Unfortunately I have no means of verifying where the flour comes from. It was re-bagged in Germany, but on the website they sell it as Canadian, so my guess is they import and re-bag it. Don't know if there are any ethnic protestant Germans involved. I am not sure what you are saying in your post. You mean to say that all flour from the province of Manitoba can be called Manitoba, even if it is not the kind that produces the very interesting sounding "elephant bread"? Any chance you have a formula somewhere here on TFL, I'd love to try!

 

I've had some interesting bakes with this flour already. I first gave it a try on a "rich man's brioche" with added sugar pearls. It did an amazing job! I also experimented with a multi grain mix that was reasonably successful. Most and foremost I noticed the "speed" of the flour. With still some cookies in the oven I had to really crank up my tempo to keep up with the Manitoba! As a European I'm much more accustomed to lower gluten-potential flours and their "rhythm". I still have a lot to learn when it comes to, for example, proofing with Manitoba. At least on one occasion I chucked the dough in the oven before its time, startled about the active rise. I'm thinking of just making a tiny bit of dough and let it go as far as it can to see where its limits are, as an experiment.

 

On the other side: I was curious to see what this flour would do for my most beloved filone bread. It produced a completely different loaf together with the durum flour that goes into that formula! More volume (I was happy with that), but also a completely different texture from what I am used to. When I use "normal" wheat flour in that formula together with the yellowish durum, it goes to a very pale yellow; almost all of the durum-color disappears in the bake. I was surprised to see that in the same formula, this time with Manitoba instead of standard flour, the crumb retained much more yellowness during the bake. I wish I had a picture to show the remarkable difference, but alas; it was eaten before I had a chance to get the camera out. Also the texture of the crumb was completely different; far less chewy and shiny and more spongy. Very nice, but not at all what I associate with Filone.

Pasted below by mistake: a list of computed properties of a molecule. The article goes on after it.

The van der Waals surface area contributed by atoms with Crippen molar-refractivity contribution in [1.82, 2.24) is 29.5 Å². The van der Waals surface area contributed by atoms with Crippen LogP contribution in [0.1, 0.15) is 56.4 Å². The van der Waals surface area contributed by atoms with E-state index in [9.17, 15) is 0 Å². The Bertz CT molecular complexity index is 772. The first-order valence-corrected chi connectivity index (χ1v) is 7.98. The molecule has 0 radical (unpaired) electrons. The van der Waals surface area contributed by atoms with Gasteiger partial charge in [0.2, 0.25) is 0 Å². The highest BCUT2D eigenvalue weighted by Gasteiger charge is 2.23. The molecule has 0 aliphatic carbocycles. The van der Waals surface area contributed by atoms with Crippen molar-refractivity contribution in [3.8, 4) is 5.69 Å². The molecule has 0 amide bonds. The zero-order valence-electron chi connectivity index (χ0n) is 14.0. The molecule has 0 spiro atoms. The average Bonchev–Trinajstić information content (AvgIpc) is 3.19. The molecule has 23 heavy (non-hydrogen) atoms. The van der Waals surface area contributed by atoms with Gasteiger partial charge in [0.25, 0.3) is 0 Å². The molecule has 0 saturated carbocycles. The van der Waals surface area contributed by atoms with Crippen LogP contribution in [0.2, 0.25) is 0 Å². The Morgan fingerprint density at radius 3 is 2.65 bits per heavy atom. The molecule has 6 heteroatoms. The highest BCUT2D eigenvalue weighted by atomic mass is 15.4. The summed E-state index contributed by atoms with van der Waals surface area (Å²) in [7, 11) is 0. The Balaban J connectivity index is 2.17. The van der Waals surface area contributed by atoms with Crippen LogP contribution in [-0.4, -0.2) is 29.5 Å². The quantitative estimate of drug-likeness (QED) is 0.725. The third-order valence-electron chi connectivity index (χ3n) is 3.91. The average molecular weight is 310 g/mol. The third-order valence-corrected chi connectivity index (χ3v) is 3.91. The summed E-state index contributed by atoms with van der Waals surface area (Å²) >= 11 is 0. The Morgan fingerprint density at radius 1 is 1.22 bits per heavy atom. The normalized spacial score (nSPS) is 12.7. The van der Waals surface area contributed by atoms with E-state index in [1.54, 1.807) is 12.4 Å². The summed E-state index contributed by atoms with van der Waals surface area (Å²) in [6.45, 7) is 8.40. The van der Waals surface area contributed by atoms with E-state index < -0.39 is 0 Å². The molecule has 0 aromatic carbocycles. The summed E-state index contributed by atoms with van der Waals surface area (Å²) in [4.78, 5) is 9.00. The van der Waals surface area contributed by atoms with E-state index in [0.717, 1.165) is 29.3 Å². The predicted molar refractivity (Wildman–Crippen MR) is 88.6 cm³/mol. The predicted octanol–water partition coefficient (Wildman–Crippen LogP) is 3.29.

I got 5 kilo's for about € 3,75 a kilo (shipping included) That is quite a price to pay, but still cheaper than some of the local biological flours sold at health stores here in Amsterdam, so it's worth the trouble.

 

I am curious to hear more about the elephant bread!

 

Thanks for your feedback and info!

 

Freerk

uncle goosehead's picture
uncle goosehead

I am travelling right now, since 16 June.   Will be home by 08 July, so will post re 'elephant bread'.  Recipe plan and a photo or two. 

€ 3.75 for 5 kgs? 

This is what I usually get: http://www.rogersfoods.com/pro_flour.htm , whole wheat, white, rye.  Mainly because it is no additive and not bleached. It runs about 50¢/kg if I remember right but seeing as my wife usually shops ....  The other major brand name is Robin Hood, but we don't always see it in 10 kg bags.  Simply a matter of what the local stores carry.  We don't see any American or European flours outside of small quantity health food types of stores. 

Barley and triticale flours are widely available as well.  Ground flax runs about $3/kg, which I frequently add in the attempt to avoid cholesterol lowering medication. 

I think the Manitoba label is just a brandname for standard Cdn flour.  There is no distinction between flour from any province via the federal marketting board, the Canadian Wheat Board, which, by law, is the only agency that can export flour.  -- I just looked up it.  The info is that the wheat board is the only buyer of wheat and barley.  It cannot be sold by a farmer to anyone else.  So what must be going on is that the flour / grain is bought from the CWB and branded and sold.